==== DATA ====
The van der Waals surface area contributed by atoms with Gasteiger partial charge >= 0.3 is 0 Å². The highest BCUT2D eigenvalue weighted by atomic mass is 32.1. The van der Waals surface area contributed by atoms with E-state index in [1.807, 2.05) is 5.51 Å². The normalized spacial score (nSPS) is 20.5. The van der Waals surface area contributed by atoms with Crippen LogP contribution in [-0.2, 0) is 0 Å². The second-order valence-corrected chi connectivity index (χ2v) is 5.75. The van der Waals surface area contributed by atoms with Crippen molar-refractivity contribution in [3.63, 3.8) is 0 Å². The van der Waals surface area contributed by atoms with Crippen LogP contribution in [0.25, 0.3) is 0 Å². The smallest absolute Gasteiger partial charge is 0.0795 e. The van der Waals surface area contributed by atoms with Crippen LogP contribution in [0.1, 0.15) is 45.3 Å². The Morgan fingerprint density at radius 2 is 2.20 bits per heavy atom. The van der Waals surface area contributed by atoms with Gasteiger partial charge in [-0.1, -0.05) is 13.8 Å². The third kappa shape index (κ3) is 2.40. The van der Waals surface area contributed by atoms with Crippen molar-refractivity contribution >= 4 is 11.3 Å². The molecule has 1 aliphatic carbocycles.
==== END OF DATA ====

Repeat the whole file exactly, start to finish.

The van der Waals surface area contributed by atoms with Gasteiger partial charge >= 0.3 is 0 Å². The highest BCUT2D eigenvalue weighted by atomic mass is 32.1. The van der Waals surface area contributed by atoms with E-state index in [1.807, 2.05) is 5.51 Å². The normalized spacial score (nSPS) is 20.5. The van der Waals surface area contributed by atoms with Crippen LogP contribution in [-0.2, 0) is 0 Å². The second-order valence-corrected chi connectivity index (χ2v) is 5.75. The van der Waals surface area contributed by atoms with Crippen molar-refractivity contribution in [3.63, 3.8) is 0 Å². The van der Waals surface area contributed by atoms with Crippen LogP contribution in [0.25, 0.3) is 0 Å². The smallest absolute Gasteiger partial charge is 0.0795 e. The van der Waals surface area contributed by atoms with Crippen LogP contribution in [0.1, 0.15) is 45.3 Å². The Morgan fingerprint density at radius 2 is 2.20 bits per heavy atom. The van der Waals surface area contributed by atoms with Gasteiger partial charge in [-0.1, -0.05) is 13.8 Å². The third kappa shape index (κ3) is 2.40. The van der Waals surface area contributed by atoms with Crippen molar-refractivity contribution >= 4 is 11.3 Å². The molecule has 1 aliphatic carbocycles.